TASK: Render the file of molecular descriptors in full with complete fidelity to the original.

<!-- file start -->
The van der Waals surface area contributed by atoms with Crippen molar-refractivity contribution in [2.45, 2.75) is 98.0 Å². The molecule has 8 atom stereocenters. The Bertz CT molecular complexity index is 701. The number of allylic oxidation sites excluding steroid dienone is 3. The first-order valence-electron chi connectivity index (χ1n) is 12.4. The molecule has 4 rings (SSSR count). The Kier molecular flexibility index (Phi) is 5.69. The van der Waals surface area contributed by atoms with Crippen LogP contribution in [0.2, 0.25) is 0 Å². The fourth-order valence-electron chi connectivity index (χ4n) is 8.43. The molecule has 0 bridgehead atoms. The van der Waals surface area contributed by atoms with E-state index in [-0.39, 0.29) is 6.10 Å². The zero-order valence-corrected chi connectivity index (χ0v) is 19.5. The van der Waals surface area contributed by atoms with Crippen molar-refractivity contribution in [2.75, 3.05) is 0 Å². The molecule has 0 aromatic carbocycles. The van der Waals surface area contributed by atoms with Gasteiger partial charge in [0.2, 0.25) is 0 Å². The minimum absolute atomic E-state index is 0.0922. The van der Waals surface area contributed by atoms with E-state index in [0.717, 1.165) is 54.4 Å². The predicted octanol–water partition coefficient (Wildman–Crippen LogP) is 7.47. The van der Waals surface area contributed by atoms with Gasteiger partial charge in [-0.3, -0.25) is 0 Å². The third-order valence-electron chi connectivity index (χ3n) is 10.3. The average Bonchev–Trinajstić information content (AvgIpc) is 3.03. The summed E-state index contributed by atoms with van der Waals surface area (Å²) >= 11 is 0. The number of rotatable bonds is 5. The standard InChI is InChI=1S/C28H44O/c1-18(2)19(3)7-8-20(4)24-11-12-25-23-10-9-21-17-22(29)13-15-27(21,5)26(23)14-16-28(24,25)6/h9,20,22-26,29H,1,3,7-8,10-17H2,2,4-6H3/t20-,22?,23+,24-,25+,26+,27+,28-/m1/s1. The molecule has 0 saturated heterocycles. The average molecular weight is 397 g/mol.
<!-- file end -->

The van der Waals surface area contributed by atoms with Crippen molar-refractivity contribution in [2.45, 2.75) is 98.0 Å². The molecule has 8 atom stereocenters. The Bertz CT molecular complexity index is 701. The number of allylic oxidation sites excluding steroid dienone is 3. The first-order valence-electron chi connectivity index (χ1n) is 12.4. The molecule has 4 rings (SSSR count). The Kier molecular flexibility index (Phi) is 5.69. The van der Waals surface area contributed by atoms with Crippen LogP contribution in [0.2, 0.25) is 0 Å². The fourth-order valence-electron chi connectivity index (χ4n) is 8.43. The molecule has 0 bridgehead atoms. The van der Waals surface area contributed by atoms with E-state index in [-0.39, 0.29) is 6.10 Å². The zero-order valence-corrected chi connectivity index (χ0v) is 19.5. The van der Waals surface area contributed by atoms with Crippen molar-refractivity contribution in [2.75, 3.05) is 0 Å². The molecule has 0 aromatic carbocycles. The van der Waals surface area contributed by atoms with Gasteiger partial charge in [0.2, 0.25) is 0 Å². The minimum absolute atomic E-state index is 0.0922. The van der Waals surface area contributed by atoms with E-state index in [0.717, 1.165) is 54.4 Å². The predicted octanol–water partition coefficient (Wildman–Crippen LogP) is 7.47. The van der Waals surface area contributed by atoms with Gasteiger partial charge in [-0.3, -0.25) is 0 Å². The third-order valence-electron chi connectivity index (χ3n) is 10.3. The average Bonchev–Trinajstić information content (AvgIpc) is 3.03. The summed E-state index contributed by atoms with van der Waals surface area (Å²) >= 11 is 0. The number of rotatable bonds is 5. The standard InChI is InChI=1S/C28H44O/c1-18(2)19(3)7-8-20(4)24-11-12-25-23-10-9-21-17-22(29)13-15-27(21,5)26(23)14-16-28(24,25)6/h9,20,22-26,29H,1,3,7-8,10-17H2,2,4-6H3/t20-,22?,23+,24-,25+,26+,27+,28-/m1/s1. The molecule has 0 saturated heterocycles. The average molecular weight is 397 g/mol.